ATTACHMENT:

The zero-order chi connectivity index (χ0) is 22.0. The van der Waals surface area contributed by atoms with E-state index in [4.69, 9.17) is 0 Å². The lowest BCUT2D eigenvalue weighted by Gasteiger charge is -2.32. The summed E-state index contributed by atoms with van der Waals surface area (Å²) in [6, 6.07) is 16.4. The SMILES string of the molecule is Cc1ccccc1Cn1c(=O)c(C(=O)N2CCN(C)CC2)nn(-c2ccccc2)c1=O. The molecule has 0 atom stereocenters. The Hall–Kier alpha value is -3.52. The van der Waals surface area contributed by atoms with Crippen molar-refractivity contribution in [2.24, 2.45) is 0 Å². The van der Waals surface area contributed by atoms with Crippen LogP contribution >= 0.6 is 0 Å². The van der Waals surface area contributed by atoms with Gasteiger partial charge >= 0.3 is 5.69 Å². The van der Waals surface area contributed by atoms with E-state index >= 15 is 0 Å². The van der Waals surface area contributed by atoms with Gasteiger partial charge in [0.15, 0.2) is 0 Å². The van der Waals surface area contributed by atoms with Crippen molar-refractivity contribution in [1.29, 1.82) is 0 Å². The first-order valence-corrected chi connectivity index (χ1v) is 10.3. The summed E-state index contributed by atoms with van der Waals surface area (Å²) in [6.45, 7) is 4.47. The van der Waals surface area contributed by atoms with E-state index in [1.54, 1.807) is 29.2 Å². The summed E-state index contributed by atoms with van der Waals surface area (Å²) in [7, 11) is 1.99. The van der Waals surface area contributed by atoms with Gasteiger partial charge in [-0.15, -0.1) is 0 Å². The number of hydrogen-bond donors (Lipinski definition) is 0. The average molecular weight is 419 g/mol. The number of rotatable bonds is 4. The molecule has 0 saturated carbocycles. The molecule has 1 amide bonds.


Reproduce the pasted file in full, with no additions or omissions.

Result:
The zero-order chi connectivity index (χ0) is 22.0. The van der Waals surface area contributed by atoms with E-state index in [4.69, 9.17) is 0 Å². The lowest BCUT2D eigenvalue weighted by Gasteiger charge is -2.32. The summed E-state index contributed by atoms with van der Waals surface area (Å²) in [6, 6.07) is 16.4. The SMILES string of the molecule is Cc1ccccc1Cn1c(=O)c(C(=O)N2CCN(C)CC2)nn(-c2ccccc2)c1=O. The molecule has 0 atom stereocenters. The Hall–Kier alpha value is -3.52. The van der Waals surface area contributed by atoms with Crippen molar-refractivity contribution in [2.24, 2.45) is 0 Å². The van der Waals surface area contributed by atoms with Crippen LogP contribution >= 0.6 is 0 Å². The van der Waals surface area contributed by atoms with Gasteiger partial charge >= 0.3 is 5.69 Å². The van der Waals surface area contributed by atoms with E-state index >= 15 is 0 Å². The van der Waals surface area contributed by atoms with Gasteiger partial charge in [0.15, 0.2) is 0 Å². The van der Waals surface area contributed by atoms with Crippen molar-refractivity contribution in [1.29, 1.82) is 0 Å². The first-order valence-corrected chi connectivity index (χ1v) is 10.3. The summed E-state index contributed by atoms with van der Waals surface area (Å²) in [6.45, 7) is 4.47. The van der Waals surface area contributed by atoms with E-state index in [1.54, 1.807) is 29.2 Å². The summed E-state index contributed by atoms with van der Waals surface area (Å²) in [7, 11) is 1.99. The van der Waals surface area contributed by atoms with Gasteiger partial charge in [-0.15, -0.1) is 0 Å². The number of hydrogen-bond donors (Lipinski definition) is 0. The average molecular weight is 419 g/mol. The number of rotatable bonds is 4. The molecule has 0 saturated carbocycles. The molecule has 1 amide bonds.